Graham Wilson is a freelance flight instructor in Windsor, Canada. He produces aviation-themed content for his ‘Superpilotish’ YouTube channel and website superpilotish.com. Graham has worked as a Chief Flight Instructor, Chief Pilot, Operations Manager and was formerly an accredited Transport Canada Pilot Examiner. He has worked various jobs in manufacturing, the service sector and was formerly a School Board Trustee. In addition to Commercial Pilot qualifications, he is also a certified General Machinist and holds a Bachelor of Arts in Psychology and a Diploma in Aviation Technology. His interests are flight instruction, motorcycles, gardening and camping. The show’s thumbnail shows Graham in a plane he rented to go flying off a frozen lake near Sudbury, Ontario. They made the runway markings by spacing old Christmas trees 200 feet apart on the lake, then packed the snow by running snowmobiles up and down the landing strip.
In this interview, Graham, a from-real-experiences storyteller, talks about decision making for pilots, including ‘The DECIDE Model’; non-punitive mistake reporting; obvious or nuanced risks pilots encounter during flying (including toilet paper in the fuel tank); and benefits and drawbacks of at-home flight simulator software for aspiring pilots.
DECIDE is an acronym from flight literacy training. It is a six-step risk management loop process, similar to simulated annealing, that provides the pilot with a logical way of making decisions during atypical situations. DETECT that a change has occurred. This requires the pilot to exercise situational awareness and baseline awareness. ESTIMATE the need to counter or react. A blinking dash light might only require that it be noted for further scrutiny after landing. CHOOSE the desired outcome. This might be to return to the airport. IDENTIFY actions to control the change. Review emergency checklists, which might be “turn things off and then turn them back again,” and then communicate the problem to the airport. DO (perform) the action. The tower might ask if you want to declare an emergency. If you do, the tower will give you priority to land and might send out emergency services. As Graham reminds us, always be communicating your observations and actions to others. There is a tendency during a crisis for people to not talk while they act. Pilots are taught to describe their actions as they do or plan them, but this isn’t inherent to non-pilots facing uncertainty. EVALUATE the success of the action.
NON-PUNITIVE MISTAKE REPORTING. Graham underscores that pilots applying their professional discretion to report a mistake will not encounter blowback of blame or shame. Measuring information-sharing won’t dig to the root causes. Why did the failure occur? Did a part fail? Did software fail? Is there a flaw in a larger system? Should there be more or different training? If it was a mistake by the pilot, what contributed to that mistake and what redundancies might be put in place to account for it. Focus on a better system and you’re working together. Graham adds that a pilot won’t be billed for the airport’s emergency services. Doc noted that billing for emergency services is common in America, from search and rescue to firefighting, and that some people refuse emergency care in anticipation of huge bills.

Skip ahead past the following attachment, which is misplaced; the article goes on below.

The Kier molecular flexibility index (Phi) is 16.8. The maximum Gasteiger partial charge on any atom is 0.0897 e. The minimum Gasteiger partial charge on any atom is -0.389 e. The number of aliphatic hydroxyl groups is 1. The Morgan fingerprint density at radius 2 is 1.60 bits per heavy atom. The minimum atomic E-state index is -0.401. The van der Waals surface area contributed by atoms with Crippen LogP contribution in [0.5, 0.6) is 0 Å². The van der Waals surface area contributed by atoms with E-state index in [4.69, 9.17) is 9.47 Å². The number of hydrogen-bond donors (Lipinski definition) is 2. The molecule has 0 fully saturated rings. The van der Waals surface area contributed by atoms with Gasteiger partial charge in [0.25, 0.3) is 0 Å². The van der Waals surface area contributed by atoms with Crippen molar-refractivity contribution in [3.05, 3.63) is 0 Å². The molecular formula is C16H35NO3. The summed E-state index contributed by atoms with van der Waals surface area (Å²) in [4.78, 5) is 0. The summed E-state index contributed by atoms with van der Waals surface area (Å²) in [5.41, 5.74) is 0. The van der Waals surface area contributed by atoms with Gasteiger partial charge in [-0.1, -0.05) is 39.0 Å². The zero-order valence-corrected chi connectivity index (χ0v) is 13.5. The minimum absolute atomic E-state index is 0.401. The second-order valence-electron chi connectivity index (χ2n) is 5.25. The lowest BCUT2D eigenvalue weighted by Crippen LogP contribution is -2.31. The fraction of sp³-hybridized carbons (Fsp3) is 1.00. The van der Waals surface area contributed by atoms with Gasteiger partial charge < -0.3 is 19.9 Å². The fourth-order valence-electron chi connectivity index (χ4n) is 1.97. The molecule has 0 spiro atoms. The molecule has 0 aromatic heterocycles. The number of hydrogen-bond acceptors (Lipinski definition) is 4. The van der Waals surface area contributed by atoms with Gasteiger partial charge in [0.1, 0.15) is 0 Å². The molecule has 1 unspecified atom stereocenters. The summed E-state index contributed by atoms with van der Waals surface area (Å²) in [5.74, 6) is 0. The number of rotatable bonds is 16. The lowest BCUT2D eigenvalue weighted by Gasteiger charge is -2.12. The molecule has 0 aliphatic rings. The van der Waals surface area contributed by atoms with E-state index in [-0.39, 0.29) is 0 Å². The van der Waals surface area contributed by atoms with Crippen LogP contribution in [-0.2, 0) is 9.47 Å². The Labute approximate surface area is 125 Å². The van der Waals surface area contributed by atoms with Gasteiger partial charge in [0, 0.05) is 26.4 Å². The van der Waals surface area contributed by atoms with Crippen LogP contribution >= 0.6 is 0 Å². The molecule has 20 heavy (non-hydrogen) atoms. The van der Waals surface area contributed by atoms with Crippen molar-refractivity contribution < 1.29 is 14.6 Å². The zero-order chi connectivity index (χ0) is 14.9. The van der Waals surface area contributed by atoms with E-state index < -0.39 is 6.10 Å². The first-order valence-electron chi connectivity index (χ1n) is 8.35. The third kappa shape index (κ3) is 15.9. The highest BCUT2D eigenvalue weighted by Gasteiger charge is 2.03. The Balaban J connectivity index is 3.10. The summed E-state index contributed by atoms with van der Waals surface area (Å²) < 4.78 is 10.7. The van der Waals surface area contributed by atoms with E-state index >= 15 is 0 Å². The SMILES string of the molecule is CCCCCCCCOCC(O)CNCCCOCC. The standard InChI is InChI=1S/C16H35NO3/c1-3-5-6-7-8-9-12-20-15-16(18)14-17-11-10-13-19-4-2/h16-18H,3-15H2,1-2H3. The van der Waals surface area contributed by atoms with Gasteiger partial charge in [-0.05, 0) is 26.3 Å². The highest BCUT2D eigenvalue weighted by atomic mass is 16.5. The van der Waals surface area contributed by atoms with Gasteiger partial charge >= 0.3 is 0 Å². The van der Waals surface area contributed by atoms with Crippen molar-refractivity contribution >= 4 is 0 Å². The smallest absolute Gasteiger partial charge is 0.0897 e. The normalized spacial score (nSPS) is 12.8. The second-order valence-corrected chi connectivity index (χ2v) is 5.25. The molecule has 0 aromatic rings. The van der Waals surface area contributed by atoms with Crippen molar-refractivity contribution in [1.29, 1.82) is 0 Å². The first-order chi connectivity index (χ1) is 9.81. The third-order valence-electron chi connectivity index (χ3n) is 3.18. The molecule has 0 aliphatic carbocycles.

DUMB DESIGN OF WWII PLANES. Cliff Kuang (2019) wrote an article for WIRED in which he described how WWII pilots were blamed for crashing their B-17 Flying Fortresses. In one instance, a confused pilot jumped into a new plane during a bombing raid to find the instruments completely re-arranged. He managed to dart around the runway until the attack was over. However, the true cause of many of the pilot-attributed crashes was actually due to the design of the plane, or “designer error.” “The reason why all those pilots were crashing when their B-17s were easing into a landing was that the flaps and landing gear controls looked exactly the same and felt exactly the same.” The ingenious solution was to create a system of distinctively shaped knobs and levers that made it easy to distinguish all the controls of the plane merely by feel, so that there’s no chance of confusion even if you’re flying in the dark. Controls for the wheels are shaped like the plane’s wheels and flap controls are shaped like wing flaps. It worked, and that universal design of cockpit controls is still present in new planes.
BIGGEST RISK TO A PILOT. The top risk is running out of fuel, with adverse weather being a close second. But, using a cheaper fuel, such as an 89 octane with 10% ethanol, might be a subtle risk to a pilot. Depending upon how long the fuel has been in the tank, it might begin to absorb moisture and also congeal. This could impair the plane’s fuel system during flight. Ego is also a risk. There’s no shame in getting cleared for takeoff and then aborting the flight as you stare at a dark storm cloud beyond the runway. Flight instructors will model this practice of confident decision making. It’s the primacy effect. The first time the student sees the instructor cancel a flight due to iffy weather, for example, is something that is burned into the student’s brain.
AT-HOME SIMULATOR SOFTWARE – IS IT GOOD? Graham fields these questions often from aspiring pilots. He notes that such programs fuel students’ enthusiasm for flying and can help them with an early grasp of terminology and some basic operations of the plane. However, any simulators will not prepare a student to fly a plane.
This is episode 186 of The Safety Doc Podcast published on 09-13-2022. This podcast and blog post represent the opinions of David P. Perrodin and his guests to the show. The content here is for informational purposes only. Please consult with your safety professional regarding the unique needs of yourself or your organization.
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